Mr Reginald Purbrick: asked the Minister of Aircraft Production what is the position in regard to the production of dive-bombers in England?
Mr Reginald Purbrick: Is one of the reasons for dive-bombers not being produced the fact that they are deemed by the Air Ministry to be obsolete?
Mr Reginald Purbrick: asked the Parliamentary Secretary to the Ministry of Food whether, in view of the fact that as few people give away their rations, the consequent saving of shipping space involved would be small and that people's tastes differ, he will now reconsider his decision and make the practice of exchanging rations legal?
Mr Reginald Purbrick: Will it be a long time before we have a reply, and this practice which is indulged in throughout the country made legal?
Mr Reginald Purbrick: asked the Attorney-General whether his attention has been drawn to the decision in the case of Starling versus the Custodian of Enemy Property and others and the remarks of the judge that his judgment was so given in order to conform to the law but, in fact, was contrary to his ideas of justice and required parliamentary treatment; and whether he will therefore consider either a suspension...
Mr Reginald Purbrick: asked the Secretary of State for Air whether an officer of the Volunteer Reserve of the Royal Air Force can attain Air Rank in any branch of the air service when such is available and for which he is qualified by merit?
Mr Reginald Purbrick: How many officers of the Volunteer Reserve in the Royal Air Force have Air Rank?
Mr Reginald Purbrick: asked the Parliamentary Secretary to the Ministry of Food whether he will make an order to provide for the exchange of rationed foods between individuals, the foods having originally been acquired on coupons?
Mr Reginald Purbrick: asked the Home Secretary on what grounds he proposes to prohibit one person, after doing his own fire-watching duties, voluntarily relieving another?
Mr Reginald Purbrick: asked the Secretary of State for Air (1) what were the reasons for releasing for publication the photographs of Gien as before and after the bombing, which were not representative of the same target, thereby gravely misleading the public; (2) in view of the fact that the photographs of Gien, which were recently released by the Air Ministry for publication, showed some 2,000 odd tanks in...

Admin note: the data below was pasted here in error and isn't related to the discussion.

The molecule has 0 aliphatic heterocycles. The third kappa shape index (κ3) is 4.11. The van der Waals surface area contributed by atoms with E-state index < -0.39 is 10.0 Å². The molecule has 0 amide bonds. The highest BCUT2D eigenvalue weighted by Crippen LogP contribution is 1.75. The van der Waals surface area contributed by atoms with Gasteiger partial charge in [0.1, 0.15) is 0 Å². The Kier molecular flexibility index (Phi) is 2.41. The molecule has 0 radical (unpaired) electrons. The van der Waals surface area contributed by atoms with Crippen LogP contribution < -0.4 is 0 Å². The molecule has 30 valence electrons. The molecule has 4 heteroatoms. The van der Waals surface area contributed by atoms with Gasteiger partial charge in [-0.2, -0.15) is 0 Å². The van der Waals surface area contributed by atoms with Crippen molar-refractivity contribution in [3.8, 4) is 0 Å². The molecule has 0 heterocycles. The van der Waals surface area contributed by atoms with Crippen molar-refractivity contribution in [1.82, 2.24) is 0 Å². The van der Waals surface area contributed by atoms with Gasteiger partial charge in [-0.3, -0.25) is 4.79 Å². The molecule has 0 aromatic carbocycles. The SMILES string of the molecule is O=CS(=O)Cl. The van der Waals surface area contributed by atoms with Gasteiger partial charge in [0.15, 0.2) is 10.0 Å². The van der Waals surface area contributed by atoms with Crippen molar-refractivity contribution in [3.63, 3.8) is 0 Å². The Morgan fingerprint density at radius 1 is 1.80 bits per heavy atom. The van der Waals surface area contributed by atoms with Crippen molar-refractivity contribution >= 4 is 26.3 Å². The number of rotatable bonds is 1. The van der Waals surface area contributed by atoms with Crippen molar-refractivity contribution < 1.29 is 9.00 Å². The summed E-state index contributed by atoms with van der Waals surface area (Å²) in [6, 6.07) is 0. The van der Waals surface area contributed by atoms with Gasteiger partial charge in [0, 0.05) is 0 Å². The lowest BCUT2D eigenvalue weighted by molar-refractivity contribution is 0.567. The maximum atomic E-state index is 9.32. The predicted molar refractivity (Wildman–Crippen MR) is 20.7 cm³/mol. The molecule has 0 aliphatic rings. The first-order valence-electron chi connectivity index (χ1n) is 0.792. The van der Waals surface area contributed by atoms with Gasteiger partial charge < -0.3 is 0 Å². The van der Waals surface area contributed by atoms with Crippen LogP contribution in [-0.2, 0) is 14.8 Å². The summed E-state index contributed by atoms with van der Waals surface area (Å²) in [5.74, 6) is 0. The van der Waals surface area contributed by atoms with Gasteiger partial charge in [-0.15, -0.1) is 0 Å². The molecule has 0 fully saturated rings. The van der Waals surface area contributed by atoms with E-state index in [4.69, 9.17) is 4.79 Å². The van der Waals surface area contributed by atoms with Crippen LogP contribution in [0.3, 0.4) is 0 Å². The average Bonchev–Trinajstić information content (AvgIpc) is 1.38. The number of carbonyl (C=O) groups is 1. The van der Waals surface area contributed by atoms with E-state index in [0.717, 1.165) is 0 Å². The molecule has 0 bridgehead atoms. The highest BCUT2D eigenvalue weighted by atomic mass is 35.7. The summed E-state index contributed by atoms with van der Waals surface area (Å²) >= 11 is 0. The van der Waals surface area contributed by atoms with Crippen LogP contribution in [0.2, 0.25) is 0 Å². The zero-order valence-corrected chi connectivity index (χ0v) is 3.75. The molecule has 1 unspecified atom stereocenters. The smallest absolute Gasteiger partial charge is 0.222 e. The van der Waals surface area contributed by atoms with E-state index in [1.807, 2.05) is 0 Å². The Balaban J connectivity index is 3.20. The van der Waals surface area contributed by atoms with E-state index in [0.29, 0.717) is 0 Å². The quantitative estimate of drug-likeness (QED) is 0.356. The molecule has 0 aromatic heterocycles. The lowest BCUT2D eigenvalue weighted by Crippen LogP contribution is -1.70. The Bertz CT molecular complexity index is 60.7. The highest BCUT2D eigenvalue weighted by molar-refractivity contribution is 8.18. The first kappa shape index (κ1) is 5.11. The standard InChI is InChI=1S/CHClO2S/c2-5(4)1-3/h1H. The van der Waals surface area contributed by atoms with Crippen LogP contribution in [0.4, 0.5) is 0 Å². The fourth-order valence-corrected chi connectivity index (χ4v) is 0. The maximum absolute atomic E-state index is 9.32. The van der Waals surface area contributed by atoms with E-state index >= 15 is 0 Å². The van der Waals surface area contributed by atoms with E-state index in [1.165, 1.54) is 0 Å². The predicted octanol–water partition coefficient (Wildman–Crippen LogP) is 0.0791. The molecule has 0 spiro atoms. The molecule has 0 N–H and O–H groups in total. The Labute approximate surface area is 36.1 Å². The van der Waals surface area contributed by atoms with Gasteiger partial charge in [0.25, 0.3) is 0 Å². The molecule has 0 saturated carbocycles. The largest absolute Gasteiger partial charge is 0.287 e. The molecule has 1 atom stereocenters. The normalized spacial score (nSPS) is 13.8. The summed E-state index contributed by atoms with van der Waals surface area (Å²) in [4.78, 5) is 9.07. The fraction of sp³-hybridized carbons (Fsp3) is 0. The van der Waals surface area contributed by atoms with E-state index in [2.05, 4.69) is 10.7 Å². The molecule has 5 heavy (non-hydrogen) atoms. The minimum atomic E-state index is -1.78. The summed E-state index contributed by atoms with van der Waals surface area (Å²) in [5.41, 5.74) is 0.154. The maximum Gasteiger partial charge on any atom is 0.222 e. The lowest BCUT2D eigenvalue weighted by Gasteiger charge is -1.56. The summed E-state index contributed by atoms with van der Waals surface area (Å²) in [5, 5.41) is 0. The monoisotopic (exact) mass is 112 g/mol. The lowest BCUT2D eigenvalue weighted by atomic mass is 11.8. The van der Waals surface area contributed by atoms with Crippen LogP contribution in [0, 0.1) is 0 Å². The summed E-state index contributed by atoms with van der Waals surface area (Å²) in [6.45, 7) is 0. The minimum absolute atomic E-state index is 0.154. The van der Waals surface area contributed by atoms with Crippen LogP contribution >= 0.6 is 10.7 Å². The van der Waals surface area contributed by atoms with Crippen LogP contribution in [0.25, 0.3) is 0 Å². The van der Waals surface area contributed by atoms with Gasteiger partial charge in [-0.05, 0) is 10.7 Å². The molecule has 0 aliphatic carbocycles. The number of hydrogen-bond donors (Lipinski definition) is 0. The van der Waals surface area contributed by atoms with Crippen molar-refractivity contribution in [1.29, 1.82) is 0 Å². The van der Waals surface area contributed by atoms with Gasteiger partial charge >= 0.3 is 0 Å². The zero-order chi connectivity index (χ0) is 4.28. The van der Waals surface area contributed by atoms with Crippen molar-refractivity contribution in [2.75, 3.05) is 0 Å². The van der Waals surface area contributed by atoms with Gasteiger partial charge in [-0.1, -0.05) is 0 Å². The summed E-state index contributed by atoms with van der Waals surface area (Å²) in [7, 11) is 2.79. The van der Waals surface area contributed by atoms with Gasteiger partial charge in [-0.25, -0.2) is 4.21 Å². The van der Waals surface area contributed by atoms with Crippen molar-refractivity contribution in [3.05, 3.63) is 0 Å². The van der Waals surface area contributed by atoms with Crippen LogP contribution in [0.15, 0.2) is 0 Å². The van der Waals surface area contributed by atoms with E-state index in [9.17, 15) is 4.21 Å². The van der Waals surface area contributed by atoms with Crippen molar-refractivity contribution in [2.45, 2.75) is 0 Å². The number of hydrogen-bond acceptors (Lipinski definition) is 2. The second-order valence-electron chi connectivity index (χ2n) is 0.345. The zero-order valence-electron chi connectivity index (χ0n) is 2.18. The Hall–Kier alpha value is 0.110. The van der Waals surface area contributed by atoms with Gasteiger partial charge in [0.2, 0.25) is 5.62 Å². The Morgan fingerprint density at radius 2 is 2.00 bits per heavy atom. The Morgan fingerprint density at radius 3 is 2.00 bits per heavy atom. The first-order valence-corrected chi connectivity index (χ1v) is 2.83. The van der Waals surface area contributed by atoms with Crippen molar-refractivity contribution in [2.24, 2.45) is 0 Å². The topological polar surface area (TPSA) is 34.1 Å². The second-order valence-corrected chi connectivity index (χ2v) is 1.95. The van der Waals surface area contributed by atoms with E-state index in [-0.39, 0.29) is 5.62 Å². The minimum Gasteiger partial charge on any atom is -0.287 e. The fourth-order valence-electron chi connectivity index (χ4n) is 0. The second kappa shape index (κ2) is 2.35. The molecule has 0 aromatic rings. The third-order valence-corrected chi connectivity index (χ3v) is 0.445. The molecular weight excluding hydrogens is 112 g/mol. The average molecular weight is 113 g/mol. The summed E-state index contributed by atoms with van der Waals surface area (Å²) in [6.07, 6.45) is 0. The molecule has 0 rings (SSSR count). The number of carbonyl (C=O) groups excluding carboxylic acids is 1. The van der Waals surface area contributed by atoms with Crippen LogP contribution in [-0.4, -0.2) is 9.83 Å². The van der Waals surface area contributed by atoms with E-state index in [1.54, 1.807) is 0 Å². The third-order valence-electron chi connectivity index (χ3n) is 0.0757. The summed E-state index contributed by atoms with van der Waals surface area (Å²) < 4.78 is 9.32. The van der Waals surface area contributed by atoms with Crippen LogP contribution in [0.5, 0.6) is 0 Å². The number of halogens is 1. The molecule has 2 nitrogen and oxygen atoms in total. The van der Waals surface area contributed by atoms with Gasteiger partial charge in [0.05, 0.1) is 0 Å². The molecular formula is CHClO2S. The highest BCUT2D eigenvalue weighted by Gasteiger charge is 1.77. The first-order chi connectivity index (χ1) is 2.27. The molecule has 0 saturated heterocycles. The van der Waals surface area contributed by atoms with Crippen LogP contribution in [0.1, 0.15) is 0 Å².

Mr Reginald Purbrick: Is it not definitely misleading to the public to publish the photograph of a target showing thousands of tanks before bombing and then showing another photograph after bombing with only a few tanks left? Is not the inference that these tanks have been bombed and that that is the impression created elsewhere, and is it not gravely misleading?
Mr Reginald Purbrick: On a point of Order. Mr. Speaker. Has Question No. 21 been answered? I want to know why these tanks, which were in this place 12 months ago, had not been bombed?
Mr Reginald Purbrick: May we also have some photographs at the same time of Gien?
Mr Reginald Purbrick: asked the Secretary of State for Air whether, in view of the important successes attained by the enemy during the past three years by the use of dive-bombers under suitable' conditions, and the fact that we have just now commenced to employ this form of bombing, he will make a comprehensive statement as to the reasons why we have not hitherto adopted this form of warfare; and whether those...
Mr Reginald Purbrick: asked the Prime Minister whether he has any statement to make in respect of the enemy having anticipatory information of the recent raid on Dieppe; and what steps he is taking to prevent such leakage of information in future?
Mr Reginald Purbrick: asked the Financial Secretary to the Treasury whether, with a view to reducing the rigidity of mind and the habit of reference from one official in the Civil Service to another, he will decentralise responsibility, placing more responsibility on officials to act on their own initiative, making them more self-reliant and so speed up official methods?
Mr Reginald Purbrick: Are we to take it from that reply that the Government are opposed to rationing red tape?
Mr Reginald Purbrick: asked the Minister of Supply why it was necessary for the amount of overtime worked in his Department to be tripled in the last six months?
Mr Reginald Purbrick: Would it not be better to employ some of the staffs who are already crying out for more work in some of the Departments than to pay overtime to others?
Mr Reginald Purbrick: asked the Minister of Fuel and Power what schemes have been framed, in consultation with industrial groups, to give part of the cash saved by fuel economy to employees?